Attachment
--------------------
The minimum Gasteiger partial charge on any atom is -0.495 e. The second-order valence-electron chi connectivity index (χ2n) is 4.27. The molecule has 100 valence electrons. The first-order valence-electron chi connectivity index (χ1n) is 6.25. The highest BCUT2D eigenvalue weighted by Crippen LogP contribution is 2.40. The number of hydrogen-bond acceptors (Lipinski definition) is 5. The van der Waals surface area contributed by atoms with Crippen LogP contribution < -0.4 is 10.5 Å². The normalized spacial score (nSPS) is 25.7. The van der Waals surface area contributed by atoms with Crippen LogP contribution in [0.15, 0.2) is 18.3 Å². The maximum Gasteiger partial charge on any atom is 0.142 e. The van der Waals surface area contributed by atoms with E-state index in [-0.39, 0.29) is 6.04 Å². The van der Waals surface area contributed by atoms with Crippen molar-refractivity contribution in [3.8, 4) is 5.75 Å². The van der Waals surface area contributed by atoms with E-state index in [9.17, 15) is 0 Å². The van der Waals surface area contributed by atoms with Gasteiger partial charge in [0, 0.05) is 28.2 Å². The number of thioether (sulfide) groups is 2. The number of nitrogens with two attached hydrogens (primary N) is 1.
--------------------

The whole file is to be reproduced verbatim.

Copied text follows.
The minimum Gasteiger partial charge on any atom is -0.495 e. The second-order valence-electron chi connectivity index (χ2n) is 4.27. The molecule has 100 valence electrons. The first-order valence-electron chi connectivity index (χ1n) is 6.25. The highest BCUT2D eigenvalue weighted by Crippen LogP contribution is 2.40. The number of hydrogen-bond acceptors (Lipinski definition) is 5. The van der Waals surface area contributed by atoms with Crippen LogP contribution < -0.4 is 10.5 Å². The normalized spacial score (nSPS) is 25.7. The van der Waals surface area contributed by atoms with Crippen LogP contribution in [0.15, 0.2) is 18.3 Å². The maximum Gasteiger partial charge on any atom is 0.142 e. The van der Waals surface area contributed by atoms with E-state index in [-0.39, 0.29) is 6.04 Å². The van der Waals surface area contributed by atoms with Crippen molar-refractivity contribution in [3.8, 4) is 5.75 Å². The van der Waals surface area contributed by atoms with E-state index in [9.17, 15) is 0 Å². The van der Waals surface area contributed by atoms with Gasteiger partial charge in [0, 0.05) is 28.2 Å². The number of thioether (sulfide) groups is 2. The number of nitrogens with two attached hydrogens (primary N) is 1.